recognising Debt Ceiling Day And What It May Mean For The Stock Market

As the stock market jumped and skidded this week amid a sea of slowing economic data and corporate earnings that was at best mixed, another first for our country was had.

That’s right — Happy Belated Debt Ceiling Day!

Yep, as most if not all of us have heard by now, the authority Congress had given the Treasury to borrow money ended Monday.

Hardly a surprise given the attention that this has been given over the past few months, but we have now passed that line in the sand and a workable deal has yet to be presented. That’s probably because Treasury Secretary Timothy F. Geithner has said that he can juggle accounts and use “extreme measures” to avoid default until early August.

How will he do this? Well, the Obama administration agreed to tap into federal retirement programs to help fund programs and agencies that otherwise would be funded through borrowing before the debt ceiling was reached.

In terms of where the two sides stand — President Obama proposed a long-term deficit-reduction package of about $4 trillion over 12 years, which would include $2 trillion in spending cuts, $1 trillion in tax increases and $1 trillion in reduced interest payments. On the other side, Republicans are seeking spending cuts and no tax increases in exchange for supporting a higher debt limit.

While the president’s approval rating has rebounded following the May 2 killing of Osama bin Laden, Gallup data show that Americans say they would want their member of Congress to vote against raising the U.S. debt ceiling by a 47 per cent to 19 per cent margin, while 34 per cent don’t know enough to say. When we put the $14.3 trillion national debt into context per, it’s understandable to see why most are against raising the debt ceiling:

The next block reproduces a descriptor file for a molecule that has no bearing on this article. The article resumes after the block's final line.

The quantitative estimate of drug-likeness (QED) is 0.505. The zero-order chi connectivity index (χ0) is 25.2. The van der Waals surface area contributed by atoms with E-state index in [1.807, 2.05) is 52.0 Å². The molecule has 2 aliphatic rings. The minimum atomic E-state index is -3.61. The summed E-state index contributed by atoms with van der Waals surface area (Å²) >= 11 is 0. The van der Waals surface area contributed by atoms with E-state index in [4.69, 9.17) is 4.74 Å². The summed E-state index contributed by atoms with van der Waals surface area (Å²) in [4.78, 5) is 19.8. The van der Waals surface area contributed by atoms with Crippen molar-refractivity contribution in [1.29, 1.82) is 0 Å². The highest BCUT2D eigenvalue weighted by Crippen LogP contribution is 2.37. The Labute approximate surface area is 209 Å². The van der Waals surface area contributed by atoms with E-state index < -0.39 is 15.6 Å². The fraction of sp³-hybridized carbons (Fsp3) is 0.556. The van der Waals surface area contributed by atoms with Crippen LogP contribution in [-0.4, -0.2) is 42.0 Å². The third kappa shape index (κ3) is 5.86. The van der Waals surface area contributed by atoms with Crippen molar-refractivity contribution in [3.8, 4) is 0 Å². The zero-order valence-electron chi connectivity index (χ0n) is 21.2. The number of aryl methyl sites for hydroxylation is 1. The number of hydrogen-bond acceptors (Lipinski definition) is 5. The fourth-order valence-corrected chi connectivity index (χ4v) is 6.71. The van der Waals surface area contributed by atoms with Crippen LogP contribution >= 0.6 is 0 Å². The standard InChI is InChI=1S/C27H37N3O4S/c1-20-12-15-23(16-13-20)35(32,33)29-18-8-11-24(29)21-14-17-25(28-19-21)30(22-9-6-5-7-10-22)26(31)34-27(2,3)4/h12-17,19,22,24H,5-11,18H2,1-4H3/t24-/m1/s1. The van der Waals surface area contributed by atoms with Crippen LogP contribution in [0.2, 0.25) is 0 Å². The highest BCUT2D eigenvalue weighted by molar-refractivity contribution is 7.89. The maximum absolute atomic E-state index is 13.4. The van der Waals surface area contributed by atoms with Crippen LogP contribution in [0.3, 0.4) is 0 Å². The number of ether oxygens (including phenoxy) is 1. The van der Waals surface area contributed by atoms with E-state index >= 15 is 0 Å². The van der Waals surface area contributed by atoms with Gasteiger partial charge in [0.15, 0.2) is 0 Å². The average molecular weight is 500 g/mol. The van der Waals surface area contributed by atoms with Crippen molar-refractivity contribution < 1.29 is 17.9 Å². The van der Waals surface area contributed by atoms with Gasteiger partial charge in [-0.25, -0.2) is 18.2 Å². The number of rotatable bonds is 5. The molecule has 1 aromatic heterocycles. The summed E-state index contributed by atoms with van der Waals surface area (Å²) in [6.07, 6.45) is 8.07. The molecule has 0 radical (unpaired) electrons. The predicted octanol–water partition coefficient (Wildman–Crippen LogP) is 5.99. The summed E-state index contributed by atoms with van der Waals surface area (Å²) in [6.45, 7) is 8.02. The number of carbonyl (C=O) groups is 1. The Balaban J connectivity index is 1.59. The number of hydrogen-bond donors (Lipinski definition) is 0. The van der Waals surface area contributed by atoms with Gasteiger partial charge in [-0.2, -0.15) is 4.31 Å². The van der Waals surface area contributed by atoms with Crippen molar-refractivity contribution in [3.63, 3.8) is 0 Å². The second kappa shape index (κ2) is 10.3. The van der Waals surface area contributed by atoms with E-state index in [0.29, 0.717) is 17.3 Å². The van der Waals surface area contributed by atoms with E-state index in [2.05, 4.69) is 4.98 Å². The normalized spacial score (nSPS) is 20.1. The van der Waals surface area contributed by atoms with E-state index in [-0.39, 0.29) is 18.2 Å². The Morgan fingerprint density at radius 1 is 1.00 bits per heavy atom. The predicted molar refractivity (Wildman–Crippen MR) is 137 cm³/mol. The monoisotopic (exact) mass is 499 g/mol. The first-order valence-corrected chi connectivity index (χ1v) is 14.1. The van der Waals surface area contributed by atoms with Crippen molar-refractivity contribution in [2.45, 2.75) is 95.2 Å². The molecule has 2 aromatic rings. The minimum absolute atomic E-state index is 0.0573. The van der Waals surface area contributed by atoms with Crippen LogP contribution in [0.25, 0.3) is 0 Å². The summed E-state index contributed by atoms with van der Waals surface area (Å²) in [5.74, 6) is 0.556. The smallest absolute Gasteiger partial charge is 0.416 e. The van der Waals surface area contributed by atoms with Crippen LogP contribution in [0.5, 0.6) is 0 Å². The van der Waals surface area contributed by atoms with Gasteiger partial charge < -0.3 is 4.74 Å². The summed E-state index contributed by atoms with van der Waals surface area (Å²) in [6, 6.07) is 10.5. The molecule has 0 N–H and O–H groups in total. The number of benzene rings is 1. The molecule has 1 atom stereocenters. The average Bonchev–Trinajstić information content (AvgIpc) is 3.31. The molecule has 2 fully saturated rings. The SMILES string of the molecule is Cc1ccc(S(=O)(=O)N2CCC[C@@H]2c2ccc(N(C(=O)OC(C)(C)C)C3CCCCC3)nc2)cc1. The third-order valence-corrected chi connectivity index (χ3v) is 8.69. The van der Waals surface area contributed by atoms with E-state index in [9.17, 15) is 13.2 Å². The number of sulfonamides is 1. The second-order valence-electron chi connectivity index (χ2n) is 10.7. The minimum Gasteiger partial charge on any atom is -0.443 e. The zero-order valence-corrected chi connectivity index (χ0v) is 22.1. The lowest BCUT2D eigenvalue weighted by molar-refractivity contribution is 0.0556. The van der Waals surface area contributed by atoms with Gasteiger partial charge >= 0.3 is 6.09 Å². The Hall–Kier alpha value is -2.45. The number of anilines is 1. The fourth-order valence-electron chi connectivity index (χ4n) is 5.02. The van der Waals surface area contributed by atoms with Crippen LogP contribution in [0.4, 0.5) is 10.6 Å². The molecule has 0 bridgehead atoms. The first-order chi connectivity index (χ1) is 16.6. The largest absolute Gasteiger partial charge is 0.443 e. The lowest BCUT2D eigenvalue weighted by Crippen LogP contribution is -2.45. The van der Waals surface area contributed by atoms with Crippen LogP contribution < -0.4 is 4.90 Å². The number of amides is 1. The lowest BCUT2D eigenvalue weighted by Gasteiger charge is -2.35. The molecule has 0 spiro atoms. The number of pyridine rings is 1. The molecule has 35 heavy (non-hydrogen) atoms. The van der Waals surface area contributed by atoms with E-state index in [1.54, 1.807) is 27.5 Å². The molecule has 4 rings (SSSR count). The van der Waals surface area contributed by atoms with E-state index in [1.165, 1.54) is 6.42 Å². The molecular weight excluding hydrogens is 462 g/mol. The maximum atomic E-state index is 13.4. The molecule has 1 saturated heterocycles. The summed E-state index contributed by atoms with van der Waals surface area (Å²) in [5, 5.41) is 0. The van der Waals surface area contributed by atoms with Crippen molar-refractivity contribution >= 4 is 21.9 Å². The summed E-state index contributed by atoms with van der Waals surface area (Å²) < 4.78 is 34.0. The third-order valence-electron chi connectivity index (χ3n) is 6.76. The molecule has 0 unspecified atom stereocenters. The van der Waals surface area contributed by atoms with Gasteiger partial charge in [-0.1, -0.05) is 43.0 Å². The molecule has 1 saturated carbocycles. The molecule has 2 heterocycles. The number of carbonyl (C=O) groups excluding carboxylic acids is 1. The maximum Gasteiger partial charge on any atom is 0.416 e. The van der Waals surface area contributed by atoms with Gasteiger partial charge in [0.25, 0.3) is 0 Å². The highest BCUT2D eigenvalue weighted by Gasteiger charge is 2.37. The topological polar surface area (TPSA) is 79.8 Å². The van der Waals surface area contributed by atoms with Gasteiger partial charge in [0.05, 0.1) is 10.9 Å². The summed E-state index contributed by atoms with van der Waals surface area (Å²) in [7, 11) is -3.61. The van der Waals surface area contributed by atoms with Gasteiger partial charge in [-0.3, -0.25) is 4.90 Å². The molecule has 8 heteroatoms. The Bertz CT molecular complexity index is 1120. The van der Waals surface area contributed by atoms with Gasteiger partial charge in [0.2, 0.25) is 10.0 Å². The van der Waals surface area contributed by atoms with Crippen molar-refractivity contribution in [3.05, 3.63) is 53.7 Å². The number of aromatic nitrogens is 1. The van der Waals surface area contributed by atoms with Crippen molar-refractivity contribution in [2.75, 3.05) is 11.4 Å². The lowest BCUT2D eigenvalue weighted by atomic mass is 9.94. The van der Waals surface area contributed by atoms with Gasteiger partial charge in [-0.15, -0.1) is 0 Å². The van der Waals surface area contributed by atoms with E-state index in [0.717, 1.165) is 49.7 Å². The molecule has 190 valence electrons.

• Debt per U.S. citizen: $46,183.

• Debt per taxpayer: $129,109.

Keep in mind the data set used shows a total U.S. population of 311.4 million and 111.4 million U.S. income tax payers, which equates to 35.8 per cent of the domestic population.

When we break down the revenue streams for U.S. federal tax revenue, the largest components are income taxes, payroll taxes and corporate taxes. Given the unemployment rate is at 9.0 per cent and the underemployment rate is at 19.4 per cent, the revenue stream has been battered over the past several quarters and is expected to get only modestly better near term. With key spending programs such as Medicare, Medicaid, defence spending, income support programs, Social Security and net interest on the national debt accounting for the lion’s share of the federal budget, it seems to me a combination of strategies — tax increases, program cuts and more — will comprise the eventual solution.

Whether we get innovative solutions that don’t kick the can down the road, we will see, but at a minimum, the political manoeuvring to close a workable deal on the debt ceiling is going to make headlines near term. Those headlines and recent economic data that paint either a continued soft patch in the domestic economy or a more subdued recovery than was expected in the first quarter of 2011, in my view, will undermine an already concerned consumer.

According to Gallup, three in four Americans name some type of economic issue as the “most important problem” facing the country today — the highest mention of the economy in two years. More specifically, general economic concerns (35 per cent) and unemployment (22 per cent) are the issues currently at the forefront of Americans’ minds. As I always say, the trend line is as important and the trend line for the percentage mentioning the economy is up significantly from 26 per cent in April, while unemployment is up just slightly from 19 per cent.

Not all that surprising for those like me who have been paying attention the past few months.

This column was originally published on May 19, 2011 in The Washington Times.